WHAT COMES NEXT? REBUILDING THE MIDDLE EAST
This short text is the contribution of our editor-in-chief, Jihad Yazigi, to the Arab Horizons report recently published by the Carnegie Endowment for International Peace.
To read the full Political Economy chapter of the report please go here: Arab Political Economy: Pathways for Equitable Growth
What Comes Next? Rebuilding the Middle East
Before planning for what comes next, we need to understand the consequences of economic policies implemented in the Middle East and North Africa (MENA) region before 2011.
These policies—including a reduced role for the state, lower fiscal deficits, and foreign trade liberalization—were largely liberal in nature and helped generate relatively high growth rates. However, they also had negative consequences. Fewer, not more, jobs—in Syria, the labor participation rate fell from 52.5 percent in 2002 to 42.7 percent in 2010; increased income inequality; and a continued brain drain. Since 2011, the destruction of several Arab countries has cost hundreds of billions of dollars, which has only added to the region’s woes.
Better governance and an improved business environment, as is often recommended by international institutions, may generate higher growth. But if growth does not create jobs or reduce inequality, how will that solve our problem? The MENA region must rethink its economic development model by challenging orthodox views and well-entrenched economic and business interests.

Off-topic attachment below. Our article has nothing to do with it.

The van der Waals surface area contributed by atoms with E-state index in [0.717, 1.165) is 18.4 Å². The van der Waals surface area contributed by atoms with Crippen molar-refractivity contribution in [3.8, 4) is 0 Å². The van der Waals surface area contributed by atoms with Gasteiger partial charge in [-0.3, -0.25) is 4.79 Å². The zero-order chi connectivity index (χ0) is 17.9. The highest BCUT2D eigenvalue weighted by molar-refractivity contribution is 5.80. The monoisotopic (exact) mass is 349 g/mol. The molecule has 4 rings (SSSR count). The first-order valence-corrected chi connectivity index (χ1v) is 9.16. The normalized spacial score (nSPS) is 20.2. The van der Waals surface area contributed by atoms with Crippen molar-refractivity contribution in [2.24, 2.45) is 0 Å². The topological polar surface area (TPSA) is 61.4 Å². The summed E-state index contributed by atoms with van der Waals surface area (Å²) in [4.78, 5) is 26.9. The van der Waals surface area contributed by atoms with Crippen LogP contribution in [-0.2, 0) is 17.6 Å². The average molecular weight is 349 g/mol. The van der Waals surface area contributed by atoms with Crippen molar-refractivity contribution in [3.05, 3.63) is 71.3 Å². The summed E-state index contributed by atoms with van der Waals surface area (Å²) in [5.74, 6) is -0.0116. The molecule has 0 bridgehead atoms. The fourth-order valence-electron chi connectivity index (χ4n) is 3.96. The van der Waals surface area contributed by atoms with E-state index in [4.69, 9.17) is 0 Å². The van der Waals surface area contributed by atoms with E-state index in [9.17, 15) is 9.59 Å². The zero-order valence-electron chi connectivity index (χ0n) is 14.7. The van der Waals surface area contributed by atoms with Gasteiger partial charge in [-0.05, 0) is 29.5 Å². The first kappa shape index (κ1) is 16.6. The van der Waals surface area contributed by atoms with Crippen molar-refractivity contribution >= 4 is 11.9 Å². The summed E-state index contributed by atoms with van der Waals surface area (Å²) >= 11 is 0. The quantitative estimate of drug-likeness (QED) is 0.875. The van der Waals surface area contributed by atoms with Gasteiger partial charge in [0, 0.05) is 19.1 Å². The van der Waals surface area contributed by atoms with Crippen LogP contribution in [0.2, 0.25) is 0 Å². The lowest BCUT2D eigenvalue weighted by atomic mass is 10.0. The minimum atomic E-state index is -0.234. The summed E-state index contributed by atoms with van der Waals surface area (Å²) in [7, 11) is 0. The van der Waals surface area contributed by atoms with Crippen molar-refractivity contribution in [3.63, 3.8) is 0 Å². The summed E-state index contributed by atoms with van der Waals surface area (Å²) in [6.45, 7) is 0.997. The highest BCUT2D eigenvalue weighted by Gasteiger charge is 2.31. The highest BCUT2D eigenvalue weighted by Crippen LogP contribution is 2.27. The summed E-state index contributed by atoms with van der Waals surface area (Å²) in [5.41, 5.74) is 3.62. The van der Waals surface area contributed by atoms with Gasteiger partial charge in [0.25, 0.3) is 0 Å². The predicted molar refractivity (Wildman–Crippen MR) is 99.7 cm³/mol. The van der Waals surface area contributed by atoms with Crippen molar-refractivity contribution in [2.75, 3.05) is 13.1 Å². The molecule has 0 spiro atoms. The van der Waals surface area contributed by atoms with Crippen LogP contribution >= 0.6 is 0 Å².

Three broad policies must be pursued:
- Investing in governance through state institutions will be key for the successful reconstruction of Arab countries. The role of the government should be maintained not decreased. The fabric of Arab societies has been largely destroyed and the populations brutalized and impoverished. The state, as a guarantor of public interest, should continue to play a leading role in the economy, particularly through investment in capital-heavy infrastructure projects, education, and health as well as spending on safety nets. In addition, only central states have the capacity, means, and legitimacy to manage the massive financial and human efforts that will be required to rebuild these countries.
- Ambitious industrial policies, in particular focusing on labor-intensive sectors, should be pursued through a combination of infant industry policies, favorable taxation (in many MENA countries, taxes on financial revenues are much lower than those on business profits and wages), and support for investment, for instance through subsidized loans or research and development. The industrial sector provides significant added value and is potentially a major employer of qualified individuals, which will help reduce the brain drain. Investments in that sector also tend to be more stable, with a longer-term outlook.
- The income distribution between capital and wages must be rebalanced. Competition should not be a reason to push for ever-lower labor costs and flexibility in the management of the workforce. Higher wages and more stability and protection for the workforce means more incentive to spend in the economy and save, which encourages investment. In many countries in the region, wage earners pay income taxes at a higher rate than businesses. Fairer taxation and better collection only ensure more revenues and legitimacy for governments.
For economic development in the Arab region to succeed, the young men and women of this region must be put back to work under terms that raise their incomes and preserve their dignity.